BUFFALO — Devante Smith-Pelly was at a rookie tournament in British Columbia eight years ago when he first heard a fan yell that he should play basketball. Smith-Pelly, a black professional hockey player, immediately understood the implication, that someone of his skin color didn’t belong in this sport played mostly by whites. He was angry, but he didn’t want to draw attention to himself.
On Saturday night in Chicago, Smith-Pelly took a seat in the penalty box. Four fans sitting against the glass and beside the box, in seats that cost $500 apiece for season ticket holders, chanted “basketball” at the Washington Capitals forward, and Smith-Pelly reacted. He notified the off-ice official sharing the penalty box with him, and he walked up to the glass with his stick to confront the fans. They were ejected from United Center.
“We’re at a time now where we can’t brush it under the rug,” Smith-Pelly said. “You’ve got to start calling people out and making sure people see other people’s true colors. That’s why I’m trying to get the conversation started and show, whoever these people were, their true colors.”
The incident, occurring against the backdrop of Black History Month and the NHL’s Hockey Is For Everyone campaign that promotes inclusiveness, highlighted the racial attitudes that still exist around hockey. During a 2011 preseason game in London, Ontario, a banana was thrown onto the ice during a shootout attempt by Philadelphia’s Wayne Simmonds, nine years after a banana was thrown at former NHL goaltender Kevin Weekes in a 2002 playoff game in Montreal. When Joel Ward scored for the Capitals in overtime of Game 7 against the Boston Bruins during the 2012 Eastern Conference quarterfinals, angry fans flooded his social media with racially charged language and death threats.
As the league touts inclusion and growing the game, Saturday night’s events serve as a reminder that there is still a long way to go. Of more than 700 players in the NHL last season, fewer than 30 were black.
“It’s sad that in 2018 we’re still talking about the same thing over and over,” Smith-Pelly said. “It’s sad that athletes like myself 30, 40 years ago were standing in the same spot saying the same thing. You’d think there’d be some sort of change or progression, but we’re still working towards it, I guess. And we’re going to keep working towards it.”
NHL Commissioner Gary Bettman and the Capitals organization both released statements Sunday afternoon condemning the racial taunts toward Smith-Pelly and supporting the prompt ejection of those fans.
“While this incident was isolated in nature, no player, coach, official or fan should ever have to endure such abuse at one of our games,” Bettman’s statement read. “The League will take steps to have our clubs remind all stakeholders that they are entitled to enjoy a positive environment — free from unacceptable, inappropriate, disruptive, inconsiderate or unruly behaviors or actions and may not engage in conduct deemed detrimental to that experience.”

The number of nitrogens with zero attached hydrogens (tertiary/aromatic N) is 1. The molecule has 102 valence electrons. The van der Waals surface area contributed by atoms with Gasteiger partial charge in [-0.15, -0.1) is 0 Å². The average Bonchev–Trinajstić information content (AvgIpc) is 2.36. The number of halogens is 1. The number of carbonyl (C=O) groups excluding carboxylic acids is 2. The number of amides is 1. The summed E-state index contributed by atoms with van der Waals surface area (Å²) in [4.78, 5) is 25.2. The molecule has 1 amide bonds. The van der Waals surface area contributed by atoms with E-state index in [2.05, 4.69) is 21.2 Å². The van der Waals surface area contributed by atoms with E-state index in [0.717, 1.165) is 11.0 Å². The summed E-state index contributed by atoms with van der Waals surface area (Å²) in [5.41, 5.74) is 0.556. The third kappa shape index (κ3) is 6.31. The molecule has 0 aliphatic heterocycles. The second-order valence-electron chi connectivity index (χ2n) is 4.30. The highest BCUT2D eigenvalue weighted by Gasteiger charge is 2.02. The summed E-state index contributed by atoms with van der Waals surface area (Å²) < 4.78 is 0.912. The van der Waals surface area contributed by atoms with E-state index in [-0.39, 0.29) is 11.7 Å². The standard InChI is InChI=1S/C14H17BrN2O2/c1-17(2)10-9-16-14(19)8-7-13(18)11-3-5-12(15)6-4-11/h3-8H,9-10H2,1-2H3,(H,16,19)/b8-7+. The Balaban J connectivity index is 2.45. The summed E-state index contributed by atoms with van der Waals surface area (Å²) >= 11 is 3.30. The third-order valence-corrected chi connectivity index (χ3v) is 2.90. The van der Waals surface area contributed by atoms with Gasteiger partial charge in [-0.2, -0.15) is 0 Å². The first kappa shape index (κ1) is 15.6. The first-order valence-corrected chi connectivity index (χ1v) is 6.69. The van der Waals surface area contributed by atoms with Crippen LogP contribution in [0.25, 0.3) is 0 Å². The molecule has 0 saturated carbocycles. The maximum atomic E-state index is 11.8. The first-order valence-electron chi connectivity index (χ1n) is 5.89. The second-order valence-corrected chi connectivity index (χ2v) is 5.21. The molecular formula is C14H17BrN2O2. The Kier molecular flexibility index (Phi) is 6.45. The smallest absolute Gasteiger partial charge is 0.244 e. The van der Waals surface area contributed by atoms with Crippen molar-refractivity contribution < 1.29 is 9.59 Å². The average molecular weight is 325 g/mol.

On Monday, the Blackhawks said they have banned the offending fans from future games.
“We have contacted the select individuals involved in the incident on Saturday to notify them that they are no longer welcome at our home games,” a Blackhawks spokesman wrote in an email. “Racist comments and other inappropriate behavior are not tolerated by the Chicago Blackhawks.”
Though many on social media reacted with outrage and support for Smith-Pelly, there were also scores of tweets questioning if chanting “basketball” was truly racist, perhaps undermining the NHL’s reference that this was an “isolated” occurrence.
“I mean, it’s pretty obvious what that means,” Smith-Pelly said of the “basketball” comment. “It’s not really a secret. It’s just one word, and that’s all it takes, whether it’s that word or any other word. I got the idea.”
Said Capitals defenseman Madison Bowey: “It makes you sick to your stomach a little bit, but it’s part of the game, I guess.”
Bowey, who is biracial with a black father, wears the No. 22 as a tribute to Willie O’Ree, the NHL’s first black player. Bowey’s father always warned him that he could face racism playing hockey, but Bowey said he has been “pretty fortunate” and hasn’t experienced that in his career to this point.
Anson Carter, a former NHL forward and current NBC analyst, called Saturday night’s incident “so sad” but also remarked that he is “never that surprised by this kind of thing.” Carter’s parents are from Barbados, and he often had racist comments hurled at him as a kid playing hockey in Toronto. He said he is most disappointed that four fans at United Center on Saturday night could cause all hockey fans to be painted with the same broad brush, potentially creating a damaging impression that all of the sport’s fans are racist. That won’t bring more diversity.
“It just brings light that we’ve still got a long way to go,” Capitals Coach Barry Trotz said. “From my standpoint, it’s disappointing. I know that for the 22,000 people at the game last night in Chicago, there were a lot, a lot, a lot of good people. And a few individuals keep bringing the ugly part of society out. That’s unfortunate.”